"I’ll be inside whenever you’re done.”
I waited until Doughboy rounded the corner before lying on my belly, facing the rectangular opening. Grass shot up all around me, sharp and poking. The damp smell of decay drifted outward, reminding me of the time I’d gone spelunking in college. It smelled like an animal had already crawled under here and died. Too little, too late, Bob.
Riley’s warning about snakes echoed like an alarm in my head. Snakes. What would I do if I came face to face with one? Blood I could deal with. Guts, brain matter, bone fragments, no problem. Snakes were a whole different story.
Suck it up, Gabby. Without money, you can’t pay your bills. If you can’t pay your bills, you get kicked out of your apartment. If you’re kicked out of your apartment, you’ll have to go live with your dad.
Dad! Finally I found a motivation that worked.
"Here goes nothing.” I pulled the respirator over my mouth and nose and began army crawling forward, elbows and knees digging into soft mush. I flipped on my headlight and stuck my head into the tight, warm, damp space. I pushed myself slowly forward, not unlike reverse childbirth. I could see only about a foot in front me at a time. The slow progress was giving me lots of time to let my imagination run amok, and never let it be said I don’t have a good one. Boa constrictors, overfed rats, puffy white maggots --- the latter reminded me of Bob, which brought me back to task. I crawled on through the puddles of water soaking the ground.
Bob had said the mold was pretty bad. The house was one thousand square feet so the crawl space wasn’t that large. I’d zip under here, figure out a quick estimate, and then hightail it out.
With my whole body under the house, shivers captured me. Claustrophobia had never been my psychosis of choice, but I was finding some latent tendency, and wasn’t this just the perfect time for that? If I raised my rates, maybe I could afford rent and therapy.
I raised my head for a better look at my surroundings.
I’d crawled through the entrance to the underworld.
Nothing on earth would look like this. Alienlike mold and mildew draped in sheets from the floor beams of the house. Cobwebs plastered every surface not covered with fungi.
I fumbled at my hip for my flashlight and held it in front of me. A snake draped over my hand.
Screaming into a gas mask isn’t all that satisfying, but sometimes it’s all you’ve got. I threw the snake, and the flashlight went rolling with it, crashing against the cinderblock foundation of the house. The light arced wildly, and I saw the snake float to the ground. It was just a snakeskin.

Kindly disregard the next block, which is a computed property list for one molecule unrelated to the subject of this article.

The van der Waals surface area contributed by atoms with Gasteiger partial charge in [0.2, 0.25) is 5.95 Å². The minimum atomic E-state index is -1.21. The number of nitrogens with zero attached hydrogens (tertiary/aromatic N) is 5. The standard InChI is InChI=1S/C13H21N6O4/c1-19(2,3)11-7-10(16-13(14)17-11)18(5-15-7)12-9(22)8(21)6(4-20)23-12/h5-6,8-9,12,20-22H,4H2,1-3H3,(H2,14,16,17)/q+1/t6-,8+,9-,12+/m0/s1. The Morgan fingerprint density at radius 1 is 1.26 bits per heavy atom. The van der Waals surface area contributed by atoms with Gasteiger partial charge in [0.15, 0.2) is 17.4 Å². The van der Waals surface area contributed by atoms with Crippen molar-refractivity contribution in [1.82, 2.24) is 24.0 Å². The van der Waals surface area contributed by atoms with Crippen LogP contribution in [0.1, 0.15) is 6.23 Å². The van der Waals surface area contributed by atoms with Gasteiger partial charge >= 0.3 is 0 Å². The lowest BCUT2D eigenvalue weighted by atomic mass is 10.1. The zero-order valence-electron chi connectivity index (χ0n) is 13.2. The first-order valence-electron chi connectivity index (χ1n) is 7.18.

Which means there had been snakes down here at one time. Which meant there still could be.
I scrambled toward the sunlight.
Stop, Gabby. You’re being ridiculous. Do your job like a big girl. If you want to be a forensic investigator, you’ll probably have to go places worse than this.
I took a deep breath. I had to look around the corner of the L-shaped house before I could give Bob an honest estimate. Do it, and do it quickly.
I crawled over to my flashlight like a snail on a caffeine high and tucked it back in my belt, using the headlight as I passed rusty pipes, sagging insulation, and industrial-strength mold. Note to self: never, ever venture into the realm of homeownership if this much decay could be hidden.
When I reached the other side of the house, I turned left and headed toward the second section, also known as "the mold center of the universe.”
The fit was tighter here, hardly any room overhead as I scooted forward and checked the last corners. I could give an honest estimate now. Buh-bye.
Maneuvering carefully to keep from bonking my head, I turned to leave. My light shone on something white in the distance. What was that? And should I care?
Of course I cared. Some might call it curiosity. A few would say I’m a snoop who can’t mind her own business. It’s all semantics, and defining myself wouldn’t stop me from checking on the lump. I inched closer. The floor overhead sagged until I only had an inch or two of room to maneuver.
Was the lump a dead dog? Was that the awful smell I’d gotten a whiff of before I put on my respirator?
Flat on my belly on the mucky ground, I tilted my head to shine my light down the length of the mass. Too long to be a dog. Maybe it was plastic that had been wadded in a corner. Probably. That made the most sense. But it wouldn’t explain the smell.
Closer. I saw more angles and ruled out a rumpled plastic moisture barrier. A reflection on something shiny and small caught my attention.
I was almost close enough to touch it.
That’s when I saw a button. On a shirt. A white shirt with a starched collar standing up around something dark, hairlike. A pompadour. And huge mirrored sunglasses.
I was face-to-face with Elvis. And indeed, the King was dead.
Excerpted from SUSPICIOUS MINDS: Squeaky Clean Series, Book 2 © Copyright 2017 by Christy Barritt. Reprinted with permission by Kregel Publications. All rights reserved.
Click here now to buy this book from Amazon.com.